Bake sales and car washes? Not for one Silicon Valley parochial high school that hit it big this week and, by doing so, highlighted anew gaping economic disparities in the region.
St. Francis High School in Mountain View parlayed a $15,000 investment in the company that developed the Snapchat app into a windfall of at least $24 million, capitalizing on a unique venture capital fund set up by the school’s investment-savvy parents.
The fund paid off when Snap Inc. began selling shares to the public Thursday and the school sold about 1.4 million of the 2.1 million shares at $17 each. It’s holding the remaining 700,000 shares, which were valued at about $19 million Friday.
“Silicon Valley is a pretty amazing place to live,” school President Simon Chiu said. “This obviously couldn’t have happened anywhere else.”
St. Francis High School launched the fund in 1990 at the urging of two of the many venture capitalists with children attending the school. The fund’s aim is to tag along with deep-pocketed investors when they make big bets on startup companies. The school takes a small sliver of a venture capitalist’s bigger investment in a startup company.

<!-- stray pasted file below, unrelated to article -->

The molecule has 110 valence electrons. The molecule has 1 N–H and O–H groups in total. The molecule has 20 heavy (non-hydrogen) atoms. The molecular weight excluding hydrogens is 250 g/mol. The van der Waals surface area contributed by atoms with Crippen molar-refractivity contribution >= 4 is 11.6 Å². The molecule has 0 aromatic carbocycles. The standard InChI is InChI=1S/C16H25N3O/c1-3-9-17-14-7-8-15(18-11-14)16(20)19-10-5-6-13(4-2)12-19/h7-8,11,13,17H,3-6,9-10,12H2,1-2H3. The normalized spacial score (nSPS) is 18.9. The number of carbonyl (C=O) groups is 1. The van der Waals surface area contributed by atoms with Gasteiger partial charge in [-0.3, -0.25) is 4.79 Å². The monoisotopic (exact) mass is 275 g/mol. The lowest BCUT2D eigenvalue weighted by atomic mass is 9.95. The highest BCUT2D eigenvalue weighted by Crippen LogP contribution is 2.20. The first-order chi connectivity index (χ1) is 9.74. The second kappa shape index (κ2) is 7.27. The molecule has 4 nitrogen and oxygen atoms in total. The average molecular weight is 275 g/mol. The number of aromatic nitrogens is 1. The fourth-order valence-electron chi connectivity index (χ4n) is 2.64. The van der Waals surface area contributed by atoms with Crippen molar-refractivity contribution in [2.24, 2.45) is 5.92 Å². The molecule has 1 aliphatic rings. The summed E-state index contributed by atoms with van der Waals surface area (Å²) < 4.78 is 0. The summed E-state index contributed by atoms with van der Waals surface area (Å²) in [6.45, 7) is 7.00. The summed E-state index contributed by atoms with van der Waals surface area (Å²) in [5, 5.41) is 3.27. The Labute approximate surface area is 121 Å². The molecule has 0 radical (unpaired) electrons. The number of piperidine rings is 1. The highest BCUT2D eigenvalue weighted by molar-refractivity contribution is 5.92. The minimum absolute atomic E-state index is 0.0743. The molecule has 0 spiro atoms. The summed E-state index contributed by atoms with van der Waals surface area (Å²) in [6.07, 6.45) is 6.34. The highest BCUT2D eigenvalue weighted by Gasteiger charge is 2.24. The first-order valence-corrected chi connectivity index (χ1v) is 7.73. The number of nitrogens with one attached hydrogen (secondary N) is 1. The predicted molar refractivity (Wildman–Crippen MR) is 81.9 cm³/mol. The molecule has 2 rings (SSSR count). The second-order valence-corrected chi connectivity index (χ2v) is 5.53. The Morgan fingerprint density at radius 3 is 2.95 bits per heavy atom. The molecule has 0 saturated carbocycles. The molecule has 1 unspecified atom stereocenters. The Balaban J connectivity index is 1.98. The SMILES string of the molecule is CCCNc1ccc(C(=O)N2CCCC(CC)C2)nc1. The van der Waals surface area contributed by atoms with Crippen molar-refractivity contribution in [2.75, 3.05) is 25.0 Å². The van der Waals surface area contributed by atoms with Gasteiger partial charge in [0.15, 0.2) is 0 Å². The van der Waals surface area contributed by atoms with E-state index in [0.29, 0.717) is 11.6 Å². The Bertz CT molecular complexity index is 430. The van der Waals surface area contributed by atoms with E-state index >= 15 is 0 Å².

Chiu and other educators say they know of no other school with a similar fundraising scheme.
Few, if any other schools, have that sort of advantage, said Stephen Andriole, a professor of business, accountancy and information systems at the Villanova School of Business in Pennsylvania.
“The only way to do this is through a personal relationship,” he said. “The probability of success is quite low.”
About 10 miles north, in East Palo Alto, educators are focused on raising graduation levels in a predominantly Latino community with high pockets of poverty. The city of about 30,000 just a few miles from Stanford University has succeeded in lowering a staggeringly high homicide rate in the early…